Welcome to Casady's 2018-19 School Year!

In his Opening Chapel remarks, Head of School Nathan L. Sheldon invited our Casady Community to "dream small" with our acts of kindness.
Dear Casady Community,

Welcome to the 2018-19 school year! This morning our Lower, Middle, and Upper Division students gathered together for one of my favorite events of the year, Opening Chapel, to celebrate the beginning of this new school year. Opening Chapel was recorded on Facebook Live and is available for you to watch on the Casady School page, but I've also provided my Chapel talk in full below. I am looking forward to a wonderful and exciting year of success and happiness for our Casady Community:

Good morning and welcome back! And a special welcome to the more than 120 students new to Casady this year. We are so glad you are joining our community.
It is hard to believe that, this year, we will celebrate Casady School’s 72nd year of working with students so that they can grow in body and mind and so that they can develop a sense of belonging to something greater than themselves.

This year, 79 students will reach the pinnacle of high school and, next year, will begin a new chapter of exploration beyond these gates.

As a School, we have moved well beyond the years of feeling like a mustard seed, as Rev. Baer read in our text, we no longer have to have faith that this institution will make it. We now must have faith that we will fully live into the lives of each of you the mission of this great School. To do so in such a way that each of you will leave here prepared not only to succeed but also to live lives of balance, purpose, and joy. We are standing on the shoulders of all the people—students, teachers, and staff—who have made this School what it is today, and we must endeavor to be the broad shoulders that future generations will stand on.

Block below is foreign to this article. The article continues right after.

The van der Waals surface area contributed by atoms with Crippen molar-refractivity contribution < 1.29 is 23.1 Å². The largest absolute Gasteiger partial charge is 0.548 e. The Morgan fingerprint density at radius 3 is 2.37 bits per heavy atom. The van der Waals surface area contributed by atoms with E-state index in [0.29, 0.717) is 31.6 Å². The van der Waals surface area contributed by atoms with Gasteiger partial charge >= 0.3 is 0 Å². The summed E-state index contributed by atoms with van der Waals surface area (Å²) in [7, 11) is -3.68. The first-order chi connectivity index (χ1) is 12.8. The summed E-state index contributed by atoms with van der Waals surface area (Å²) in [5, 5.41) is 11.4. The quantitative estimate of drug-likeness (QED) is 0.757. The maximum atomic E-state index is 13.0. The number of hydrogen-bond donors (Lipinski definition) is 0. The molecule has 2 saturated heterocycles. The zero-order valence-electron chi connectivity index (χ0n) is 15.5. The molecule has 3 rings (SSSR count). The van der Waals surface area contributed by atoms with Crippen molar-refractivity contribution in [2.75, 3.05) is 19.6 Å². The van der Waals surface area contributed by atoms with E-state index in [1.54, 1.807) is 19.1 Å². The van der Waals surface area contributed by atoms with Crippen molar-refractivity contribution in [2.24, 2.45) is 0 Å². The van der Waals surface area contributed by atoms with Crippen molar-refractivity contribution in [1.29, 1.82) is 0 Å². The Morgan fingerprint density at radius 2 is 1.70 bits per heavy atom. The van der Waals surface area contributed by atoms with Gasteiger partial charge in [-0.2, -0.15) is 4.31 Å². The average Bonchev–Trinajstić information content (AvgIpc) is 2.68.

Today, I want to ask that we focus on one theme this year. I ask that we "dream small" with our acts of kindness. How often do you find yourself thinking, when I get older, or when I can drive, or when I get my first real job, I will do this big act of kindness, or when I can start a foundation with lots of money I can help lots of people in big, kind ways, or when I get to...(you fill in the blank.)

I want to submit to you that the way we will change this world is to begin now. Let's start with the small acts of kindness every chance we find.

Erma Bombeck, a famous syndicated columnist, who went on to serve on the Presidential counsel for women in 1978 for the implementation of the Equal Rights Amendment, recounts a story of a time when she was traveling to Chicago. She recalled how she had gotten through the check-in line at the airport and had more than 30 minutes of quiet time, which for her was a rarity. No sooner had she opened her book than an elderly woman came and sat down next to her and said, "I bet it's cold in Chicago." "I suppose..." Erma replied, trying not to look up and out of her book. "I haven't been to Chicago for three years," the woman continued. "That's nice" Erma replied, nose still in the book in hopes the lady would leave her alone. The elderly lady then said, "My husband’s casket is on this plane. We were married for 53 years. I don't drive and the funeral director was so nice. He drove me to the airport today." The woman kept talking to Erma and Erma realized that all this woman needed was someone kind enough to just sit and listen. After a bit, they boarded the plane and the two were separated, but, as Erma was putting her bags in the overhead bin she could hear the elderly lady say to the person next to her, "I bet it's cold in Chicago..."